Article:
But I’m really tired of it. I hate it.

I’ve heard innumerable conversations about all manner of seemingly high-falutin, culturally competent topics, such as customs in particular areas, historical overviews of why so and so buildings exist or how a culinary tradition came to be, etymological explanations of phrases used and how they differ in regions x, y, and z. It’s confusing and it hurts to hear these same worldly, intelligent travelers so easily and casually dismiss the existence of people like me.

Because one of the implicit messages in these situations I keep finding myself in is that I’m not worth knowing about.

It is worth understanding a specific word whose meaning cannot be translated into other languages. It is worth dissecting the themes and intentions of famous artists in renowned museums. It is worth comparing and contrasting the price and quality of well-made espresso at the many surrounding local bars and cafes to enjoy with a fresh-baked pastry specific to the region each morning.

It is apparently not worth knowing about a group of people that live across the world, to recognize their existence. Or, if you know intersex people exist already, to acknowledge that we’re fighting for basic human rights, and our fighting for them is vital and important.

I am not less important than a painting in a museum.

And I want my worth and agency to be recognized.

Dear travelers and people of the world: I gently remind you to think about who you are talking about when you are having big, cross-cultural conversations with each other. You do not know who’s listening. You do not know that the people you’ve named – and maybe consider more theoretical than actual, bodily, real – may literally be sitting right next to you.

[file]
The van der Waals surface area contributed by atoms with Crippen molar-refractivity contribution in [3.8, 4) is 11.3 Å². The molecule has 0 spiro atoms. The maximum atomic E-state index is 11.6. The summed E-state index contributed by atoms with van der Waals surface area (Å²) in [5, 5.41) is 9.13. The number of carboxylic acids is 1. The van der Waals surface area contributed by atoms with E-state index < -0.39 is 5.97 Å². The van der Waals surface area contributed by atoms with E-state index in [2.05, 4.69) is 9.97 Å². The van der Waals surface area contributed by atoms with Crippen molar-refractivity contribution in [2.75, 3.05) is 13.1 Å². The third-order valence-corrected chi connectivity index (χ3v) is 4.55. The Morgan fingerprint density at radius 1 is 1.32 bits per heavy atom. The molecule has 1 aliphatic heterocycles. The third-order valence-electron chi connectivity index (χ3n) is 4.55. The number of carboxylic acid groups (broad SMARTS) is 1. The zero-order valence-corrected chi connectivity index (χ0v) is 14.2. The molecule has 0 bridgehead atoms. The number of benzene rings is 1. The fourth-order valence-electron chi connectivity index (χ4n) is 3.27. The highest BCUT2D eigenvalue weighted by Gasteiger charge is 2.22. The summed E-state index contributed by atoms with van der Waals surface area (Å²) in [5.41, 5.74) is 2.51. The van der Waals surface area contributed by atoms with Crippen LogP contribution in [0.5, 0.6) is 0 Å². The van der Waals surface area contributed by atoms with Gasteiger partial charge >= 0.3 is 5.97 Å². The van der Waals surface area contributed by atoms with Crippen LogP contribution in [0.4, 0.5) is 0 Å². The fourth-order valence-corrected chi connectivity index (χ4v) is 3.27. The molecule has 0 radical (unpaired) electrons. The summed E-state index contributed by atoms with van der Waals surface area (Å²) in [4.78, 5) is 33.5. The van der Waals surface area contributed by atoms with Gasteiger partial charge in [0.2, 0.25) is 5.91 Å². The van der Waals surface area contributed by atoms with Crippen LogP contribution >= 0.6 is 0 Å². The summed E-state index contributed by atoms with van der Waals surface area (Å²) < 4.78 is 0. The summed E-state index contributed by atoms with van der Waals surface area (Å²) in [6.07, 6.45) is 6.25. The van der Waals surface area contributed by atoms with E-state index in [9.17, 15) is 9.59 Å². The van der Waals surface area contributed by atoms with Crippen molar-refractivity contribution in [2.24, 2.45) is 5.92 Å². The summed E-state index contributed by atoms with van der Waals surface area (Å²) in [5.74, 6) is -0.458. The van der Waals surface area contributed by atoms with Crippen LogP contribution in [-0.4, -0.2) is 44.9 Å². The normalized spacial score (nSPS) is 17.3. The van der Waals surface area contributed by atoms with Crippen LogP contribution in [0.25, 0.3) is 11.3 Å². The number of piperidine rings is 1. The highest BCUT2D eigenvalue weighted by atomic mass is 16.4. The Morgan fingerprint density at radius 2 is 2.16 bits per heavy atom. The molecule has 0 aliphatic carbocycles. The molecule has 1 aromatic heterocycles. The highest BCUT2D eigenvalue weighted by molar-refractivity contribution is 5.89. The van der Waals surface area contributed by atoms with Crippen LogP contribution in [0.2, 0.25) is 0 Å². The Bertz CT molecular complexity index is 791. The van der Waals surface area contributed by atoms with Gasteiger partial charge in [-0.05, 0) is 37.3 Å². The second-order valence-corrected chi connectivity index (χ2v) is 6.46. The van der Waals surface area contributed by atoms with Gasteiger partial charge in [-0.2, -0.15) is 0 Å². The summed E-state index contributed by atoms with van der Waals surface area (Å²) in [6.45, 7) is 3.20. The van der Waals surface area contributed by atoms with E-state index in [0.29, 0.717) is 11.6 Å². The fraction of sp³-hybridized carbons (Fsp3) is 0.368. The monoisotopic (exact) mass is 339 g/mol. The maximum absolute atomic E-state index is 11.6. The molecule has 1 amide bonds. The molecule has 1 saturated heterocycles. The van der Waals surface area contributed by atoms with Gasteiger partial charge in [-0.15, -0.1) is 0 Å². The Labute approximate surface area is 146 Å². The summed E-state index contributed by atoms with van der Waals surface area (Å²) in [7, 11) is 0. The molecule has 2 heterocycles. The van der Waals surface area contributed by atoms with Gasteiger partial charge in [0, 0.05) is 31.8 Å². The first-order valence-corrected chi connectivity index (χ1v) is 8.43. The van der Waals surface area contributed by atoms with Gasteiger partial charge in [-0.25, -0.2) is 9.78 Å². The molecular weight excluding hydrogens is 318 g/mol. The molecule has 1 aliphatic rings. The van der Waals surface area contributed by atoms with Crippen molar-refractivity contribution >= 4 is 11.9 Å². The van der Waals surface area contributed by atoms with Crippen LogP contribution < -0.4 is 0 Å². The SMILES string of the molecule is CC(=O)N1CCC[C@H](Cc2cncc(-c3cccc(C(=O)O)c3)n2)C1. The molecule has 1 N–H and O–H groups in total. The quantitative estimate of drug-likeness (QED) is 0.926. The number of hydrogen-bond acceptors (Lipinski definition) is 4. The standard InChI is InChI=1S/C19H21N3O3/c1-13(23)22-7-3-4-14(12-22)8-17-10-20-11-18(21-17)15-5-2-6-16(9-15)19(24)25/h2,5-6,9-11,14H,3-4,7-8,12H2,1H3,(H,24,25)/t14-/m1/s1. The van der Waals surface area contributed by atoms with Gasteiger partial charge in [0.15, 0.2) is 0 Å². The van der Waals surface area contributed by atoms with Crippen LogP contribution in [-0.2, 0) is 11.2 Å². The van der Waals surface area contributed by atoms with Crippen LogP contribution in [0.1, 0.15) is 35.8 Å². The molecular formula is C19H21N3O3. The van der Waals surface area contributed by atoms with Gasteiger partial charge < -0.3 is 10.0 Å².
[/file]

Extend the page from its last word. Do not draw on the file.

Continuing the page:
Make your worldview just a little bit bigger than it already is. The “hermaphrodite” at the next table over will silently thank you for it.

Wednesday, May 28, 2014

Guest Post!: Everyone Is Gay

I am super-excited to have contributed to the fantastic blog, Everyone Is Gay (EIG). I wrote about what intersex is, and how intersex people differ from hermaphroditic species of living things (e.g., plants, fish, mollusks). As a long-time reader of EIG, this was really fun to do, and I'm looking forward to doing more posts in the future!

Enjoy!

Wednesday, May 14, 2014

Check Out Hida Viloria's Newest Op-Ed in The Advocate: "What's In A Name: Intersex and Identity"

This article examines why the term "DSD" is still being used and what using it actually accomplishes. She advocates not using the term because it medicalizes and stigmatizes intersex people, and Viloria does a great job of illustrating how using DSD "doesn't mean that it promotes equality to do so." Importantly, Viloria also shows how (inaccurately) constructing intersex as a medical condition that needs "fixing" parallels how gay and lesbian people were diagnosed with disorders before 1973, when homosexuality was officially removed from the DSM.

Great article, Hida! So proud to be your colleague! :)